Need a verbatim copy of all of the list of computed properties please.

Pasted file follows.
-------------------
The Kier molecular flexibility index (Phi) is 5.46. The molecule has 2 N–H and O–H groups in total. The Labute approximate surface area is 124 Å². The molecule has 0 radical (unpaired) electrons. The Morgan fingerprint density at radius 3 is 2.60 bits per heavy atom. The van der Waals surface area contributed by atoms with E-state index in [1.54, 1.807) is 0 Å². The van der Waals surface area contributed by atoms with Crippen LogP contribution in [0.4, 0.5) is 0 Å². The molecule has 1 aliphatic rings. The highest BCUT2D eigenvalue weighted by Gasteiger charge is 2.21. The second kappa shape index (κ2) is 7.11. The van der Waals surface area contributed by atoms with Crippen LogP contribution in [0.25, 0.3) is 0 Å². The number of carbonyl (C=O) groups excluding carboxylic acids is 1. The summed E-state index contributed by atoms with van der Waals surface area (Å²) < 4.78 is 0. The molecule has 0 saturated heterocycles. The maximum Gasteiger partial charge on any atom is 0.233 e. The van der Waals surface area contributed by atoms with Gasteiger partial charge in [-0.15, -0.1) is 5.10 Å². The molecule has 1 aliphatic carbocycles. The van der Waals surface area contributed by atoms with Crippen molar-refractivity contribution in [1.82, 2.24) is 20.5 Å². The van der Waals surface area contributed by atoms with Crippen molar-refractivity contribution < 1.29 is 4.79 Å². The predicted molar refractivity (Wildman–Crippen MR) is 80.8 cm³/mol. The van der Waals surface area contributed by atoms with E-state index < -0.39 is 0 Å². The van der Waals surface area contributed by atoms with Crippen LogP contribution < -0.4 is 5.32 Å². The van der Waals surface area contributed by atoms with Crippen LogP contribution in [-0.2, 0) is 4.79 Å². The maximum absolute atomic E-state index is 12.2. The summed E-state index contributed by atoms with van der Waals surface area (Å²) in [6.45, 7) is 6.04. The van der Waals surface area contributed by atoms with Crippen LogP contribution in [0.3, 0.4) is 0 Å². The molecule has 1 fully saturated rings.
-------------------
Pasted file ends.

The Kier molecular flexibility index (Phi) is 5.46. The molecule has 2 N–H and O–H groups in total. The Labute approximate surface area is 124 Å². The molecule has 0 radical (unpaired) electrons. The Morgan fingerprint density at radius 3 is 2.60 bits per heavy atom. The van der Waals surface area contributed by atoms with E-state index in [1.54, 1.807) is 0 Å². The van der Waals surface area contributed by atoms with Crippen LogP contribution in [0.4, 0.5) is 0 Å². The molecule has 1 aliphatic rings. The highest BCUT2D eigenvalue weighted by Gasteiger charge is 2.21. The second kappa shape index (κ2) is 7.11. The van der Waals surface area contributed by atoms with Crippen LogP contribution in [0.25, 0.3) is 0 Å². The number of carbonyl (C=O) groups excluding carboxylic acids is 1. The summed E-state index contributed by atoms with van der Waals surface area (Å²) < 4.78 is 0. The molecule has 0 saturated heterocycles. The maximum Gasteiger partial charge on any atom is 0.233 e. The van der Waals surface area contributed by atoms with Gasteiger partial charge in [-0.15, -0.1) is 5.10 Å². The molecule has 1 aliphatic carbocycles. The van der Waals surface area contributed by atoms with Crippen molar-refractivity contribution in [1.82, 2.24) is 20.5 Å². The van der Waals surface area contributed by atoms with Crippen molar-refractivity contribution < 1.29 is 4.79 Å². The predicted molar refractivity (Wildman–Crippen MR) is 80.8 cm³/mol. The van der Waals surface area contributed by atoms with E-state index < -0.39 is 0 Å². The van der Waals surface area contributed by atoms with Crippen LogP contribution < -0.4 is 5.32 Å². The van der Waals surface area contributed by atoms with Crippen LogP contribution in [-0.2, 0) is 4.79 Å². The maximum absolute atomic E-state index is 12.2. The summed E-state index contributed by atoms with van der Waals surface area (Å²) in [6.45, 7) is 6.04. The van der Waals surface area contributed by atoms with Crippen LogP contribution in [0.3, 0.4) is 0 Å². The molecule has 1 fully saturated rings.